The Google self-driving car project has been around for some time
The Google self-driving car project has been around for some time, but has crossed a milestone of over 300,000 miles tested. If you hang out in Mountain View around the Google Plex at all, you’ll see these cars driving around with funny contraptions on the roof. You might also spot one on the highway, it’s kind of interesting to watch, but pay attention to the road.
Here’s what Google had to say on its self-driving project:
Our vehicles, of which about a dozen are on the road at any given time, have now completed more than 300,000 miles of testing. They’ve covered a wide range of traffic conditions, and there hasn’t been a single accident under computer control.
We’re encouraged by this progress, but there’s still a long road ahead. To provide the best experience we can, we’ll need to master snow-covered roadways, interpret temporary construction signals and handle other tricky situations that many drivers encounter. As a next step, members of the self-driving car team will soon start using the cars solo (rather than in pairs), for things like commuting to work. This is an important milestone, as it brings this technology one step closer to every commuter. One day we hope this capability will enable people to be more productive in their cars. For now, our team members will remain in the driver’s seats and will take back control if needed.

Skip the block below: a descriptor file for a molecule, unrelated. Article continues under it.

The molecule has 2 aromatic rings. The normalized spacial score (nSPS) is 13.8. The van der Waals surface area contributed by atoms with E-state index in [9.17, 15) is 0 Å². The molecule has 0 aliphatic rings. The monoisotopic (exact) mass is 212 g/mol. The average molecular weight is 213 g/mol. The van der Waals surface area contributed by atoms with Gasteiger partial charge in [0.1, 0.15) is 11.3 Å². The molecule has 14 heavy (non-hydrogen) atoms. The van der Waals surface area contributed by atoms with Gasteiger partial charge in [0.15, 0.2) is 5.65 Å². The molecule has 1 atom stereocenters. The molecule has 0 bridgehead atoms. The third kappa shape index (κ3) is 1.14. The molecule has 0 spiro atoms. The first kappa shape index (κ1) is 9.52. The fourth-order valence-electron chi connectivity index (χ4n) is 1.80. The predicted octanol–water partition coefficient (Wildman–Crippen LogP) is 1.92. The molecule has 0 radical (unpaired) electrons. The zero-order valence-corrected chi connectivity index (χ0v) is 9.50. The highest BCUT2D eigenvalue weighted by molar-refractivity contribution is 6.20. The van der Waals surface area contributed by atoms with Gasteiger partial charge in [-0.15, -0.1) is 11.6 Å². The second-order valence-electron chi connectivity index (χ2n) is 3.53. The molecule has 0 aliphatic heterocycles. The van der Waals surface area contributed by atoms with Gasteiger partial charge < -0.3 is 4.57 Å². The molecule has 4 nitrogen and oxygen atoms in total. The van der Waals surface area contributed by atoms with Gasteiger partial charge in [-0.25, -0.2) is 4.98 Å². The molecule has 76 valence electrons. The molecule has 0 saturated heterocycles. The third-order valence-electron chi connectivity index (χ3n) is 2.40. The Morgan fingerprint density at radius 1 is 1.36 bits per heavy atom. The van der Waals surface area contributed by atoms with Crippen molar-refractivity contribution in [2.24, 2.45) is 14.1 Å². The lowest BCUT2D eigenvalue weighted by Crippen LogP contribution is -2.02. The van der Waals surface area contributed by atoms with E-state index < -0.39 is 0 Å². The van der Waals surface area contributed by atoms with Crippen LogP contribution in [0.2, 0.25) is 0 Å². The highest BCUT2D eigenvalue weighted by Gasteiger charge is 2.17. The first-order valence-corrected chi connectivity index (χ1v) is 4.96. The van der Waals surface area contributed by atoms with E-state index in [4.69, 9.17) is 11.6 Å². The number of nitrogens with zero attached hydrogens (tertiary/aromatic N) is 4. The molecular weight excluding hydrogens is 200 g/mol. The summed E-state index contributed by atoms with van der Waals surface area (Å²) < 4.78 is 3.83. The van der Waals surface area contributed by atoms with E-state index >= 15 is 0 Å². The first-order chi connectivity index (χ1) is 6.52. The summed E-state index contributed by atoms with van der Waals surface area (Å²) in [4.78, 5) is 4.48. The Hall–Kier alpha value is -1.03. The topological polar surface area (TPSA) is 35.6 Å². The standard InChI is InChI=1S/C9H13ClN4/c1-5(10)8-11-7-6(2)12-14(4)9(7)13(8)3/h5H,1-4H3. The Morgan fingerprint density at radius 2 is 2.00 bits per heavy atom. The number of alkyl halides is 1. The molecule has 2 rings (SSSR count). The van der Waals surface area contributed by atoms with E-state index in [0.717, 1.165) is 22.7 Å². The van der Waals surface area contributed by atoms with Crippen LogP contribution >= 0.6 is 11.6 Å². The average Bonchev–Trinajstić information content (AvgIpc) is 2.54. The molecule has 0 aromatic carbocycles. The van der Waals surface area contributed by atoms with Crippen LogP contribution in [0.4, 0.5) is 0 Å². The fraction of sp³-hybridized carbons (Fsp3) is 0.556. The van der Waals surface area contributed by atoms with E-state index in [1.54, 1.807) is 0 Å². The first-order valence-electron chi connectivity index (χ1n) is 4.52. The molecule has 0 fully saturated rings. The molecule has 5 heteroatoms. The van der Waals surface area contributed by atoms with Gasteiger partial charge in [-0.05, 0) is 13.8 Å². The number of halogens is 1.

One of the major concerns for people when it comes to these cars is the possibility of accidents. Google says that this project could lead to safer driving. I can totally see that, but it’s going to take quite a while to talk regulators and consumers into that notion.
In case you haven’t seen the new self-driving Google Lexus, here it is:
And while these team members are commuting, many of them will be testing our algorithms on a new type of vehicle we’ve added to the self-driving car family over the past few months to help us refine our systems in different environments and on different terrain: the Lexus RX450h.
The accidents that have happened were while the cars were under human control, so the “computer” driving record is still spotless.